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Implications of carbon dioxide levels in capnography during anaesthesia

Sim, Jiyeon; Ahn, Wonsik

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European Journal of Anaesthesiology (EJA): June 2010 - Volume 27 - Issue 6 - p 580-581
doi: 10.1097/EJA.0b013e328334f127
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Anaesthesiologists interpret the patient state by obtaining useful information from a monitor screen. In particular, measurements of carbon dioxide levels related to artificial respiration greatly contribute to the safety of the anaesthetized patient.1,2

We present this report because special attention should be given to the interpretation of carbon dioxide waveforms on the monitor.

Carbon dioxide curves provide much information on the patient state. On the basis of this information, anaesthesiologists can identify the presence of both artificial and spontaneous respiration. However, when an irregular carbon dioxide curve at the early recovery stage of anaesthesia changes into a regular one as anaesthesia recovery progresses as in Fig. 1, care must be taken to accurately assess the patient state. When carbon dioxide concentration is low at the initial anaesthesia recovery, it is estimated that ventilation is minimal. However, while spontaneous respiration resumes after slight anaesthesia recovery, the carbon dioxide curves sometimes appear in regular patterns and the value is high as in Fig. 1. At that time, tidal volume, that is, the flow rate, is not related to carbon dioxide value. For this reason, tidal volume is either extremely low as in Fig. 1(a) or rather high as in Fig. 1(b). The discrepancy between the carbon dioxide curve and the flow rate may be explained by the fact that the carbon dioxide curve does not represent the absolute value, but the ratio of carbon dioxide to the total expiratory gas. The irregular carbon dioxide basically originates from abrupt initiation of inspiration and expiration during early recovery, which also cause abrupt change of the ratio of carbon dioxide to the total expiration gas. Although tidal volume is relatively small as in Fig. 1(a), it can be presented as such regular patterns and high value if the patient breathes regularly and the ratio of carbon dioxide to the total expiratory gas is periodically changed. Likewise, if carbon dioxide concentration does not increase despite the fact that tidal volume increases from the value in Fig. 1(a) to that in Fig. 1(b), the carbon dioxide curve will be unchanged. In Fig. 1, the carbon dioxide curve indicates that expiratory gas contains approximately 4% (=35/760) carbon dioxide, but it gives little information on tidal volume. Therefore, after anaesthesia recovery progresses to some extent, we should evaluate tidal volume by the movement of the bellows or the patient chest as well as the flow-time curve displayed on a spirometre in an anaesthesia machine instead of the carbon dioxide curve.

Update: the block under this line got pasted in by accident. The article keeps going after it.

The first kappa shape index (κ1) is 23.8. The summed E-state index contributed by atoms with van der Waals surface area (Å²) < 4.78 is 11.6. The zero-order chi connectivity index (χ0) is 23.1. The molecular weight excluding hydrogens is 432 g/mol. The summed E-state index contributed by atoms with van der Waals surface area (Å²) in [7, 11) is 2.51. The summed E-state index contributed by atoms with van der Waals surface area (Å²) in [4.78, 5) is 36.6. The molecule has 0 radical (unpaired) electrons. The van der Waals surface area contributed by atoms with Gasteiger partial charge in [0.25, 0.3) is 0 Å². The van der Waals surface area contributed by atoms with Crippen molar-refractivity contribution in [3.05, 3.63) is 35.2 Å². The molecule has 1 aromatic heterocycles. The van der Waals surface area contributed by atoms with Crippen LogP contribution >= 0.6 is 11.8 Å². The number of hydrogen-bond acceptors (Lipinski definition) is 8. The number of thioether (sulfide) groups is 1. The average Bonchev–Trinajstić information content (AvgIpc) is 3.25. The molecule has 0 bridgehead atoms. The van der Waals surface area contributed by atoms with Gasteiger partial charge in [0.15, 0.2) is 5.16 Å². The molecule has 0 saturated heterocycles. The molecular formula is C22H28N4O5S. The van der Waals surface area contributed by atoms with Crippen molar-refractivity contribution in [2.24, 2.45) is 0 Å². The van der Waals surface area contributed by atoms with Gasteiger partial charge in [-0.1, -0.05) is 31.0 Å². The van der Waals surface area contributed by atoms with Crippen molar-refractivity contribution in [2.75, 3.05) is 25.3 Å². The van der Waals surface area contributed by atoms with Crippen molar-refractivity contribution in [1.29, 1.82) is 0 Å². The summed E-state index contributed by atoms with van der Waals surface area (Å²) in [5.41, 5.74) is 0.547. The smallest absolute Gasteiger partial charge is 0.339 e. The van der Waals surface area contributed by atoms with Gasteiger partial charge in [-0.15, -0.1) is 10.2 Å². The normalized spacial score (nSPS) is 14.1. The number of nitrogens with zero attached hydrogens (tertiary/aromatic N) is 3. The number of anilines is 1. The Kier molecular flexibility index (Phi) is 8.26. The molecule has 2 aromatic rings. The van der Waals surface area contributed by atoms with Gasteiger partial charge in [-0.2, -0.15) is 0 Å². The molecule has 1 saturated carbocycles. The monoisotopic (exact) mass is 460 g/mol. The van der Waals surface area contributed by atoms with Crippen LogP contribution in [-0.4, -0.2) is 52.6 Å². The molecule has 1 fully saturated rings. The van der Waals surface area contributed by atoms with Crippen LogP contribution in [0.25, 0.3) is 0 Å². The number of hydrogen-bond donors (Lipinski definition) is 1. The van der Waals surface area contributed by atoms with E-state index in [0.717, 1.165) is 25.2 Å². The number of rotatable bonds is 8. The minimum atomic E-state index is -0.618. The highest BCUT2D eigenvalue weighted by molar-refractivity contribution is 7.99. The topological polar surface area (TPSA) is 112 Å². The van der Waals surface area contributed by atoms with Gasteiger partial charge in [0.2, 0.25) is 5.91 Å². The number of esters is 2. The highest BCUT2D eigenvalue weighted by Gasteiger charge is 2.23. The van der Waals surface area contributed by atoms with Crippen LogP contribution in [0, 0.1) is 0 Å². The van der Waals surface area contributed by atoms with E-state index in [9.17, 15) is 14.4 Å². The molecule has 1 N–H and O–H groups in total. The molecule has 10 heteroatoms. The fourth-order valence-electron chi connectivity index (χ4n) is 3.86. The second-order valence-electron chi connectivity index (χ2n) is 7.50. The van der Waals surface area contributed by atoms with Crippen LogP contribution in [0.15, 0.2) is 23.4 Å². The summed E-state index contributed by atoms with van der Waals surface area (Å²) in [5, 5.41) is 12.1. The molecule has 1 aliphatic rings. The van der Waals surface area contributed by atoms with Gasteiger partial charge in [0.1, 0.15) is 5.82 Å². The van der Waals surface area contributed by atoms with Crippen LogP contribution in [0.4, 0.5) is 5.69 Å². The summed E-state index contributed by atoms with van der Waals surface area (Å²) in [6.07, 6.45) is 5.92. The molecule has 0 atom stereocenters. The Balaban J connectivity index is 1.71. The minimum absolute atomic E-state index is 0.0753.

Fig. 1
Fig. 1


1 Goldman JM, Gravenstein JS, Paulus DA, Hamburger A. Capnography during anesthesia. In: Gravenstein JS, Jaffe MB, Paulus DA, editors. Capnography. New York: Cambridge University Press; 2004. pp. 47–58.
2 Ross WT. Monitoring the anesthesia machine and respiratory gases. In: Lake CL, Hines RL, Blitt CD, editors. Clinical monitoring. Philadelphia: W.B. Saunders; 2001, pp. 293–314.
© 2010 European Society of Anaesthesiology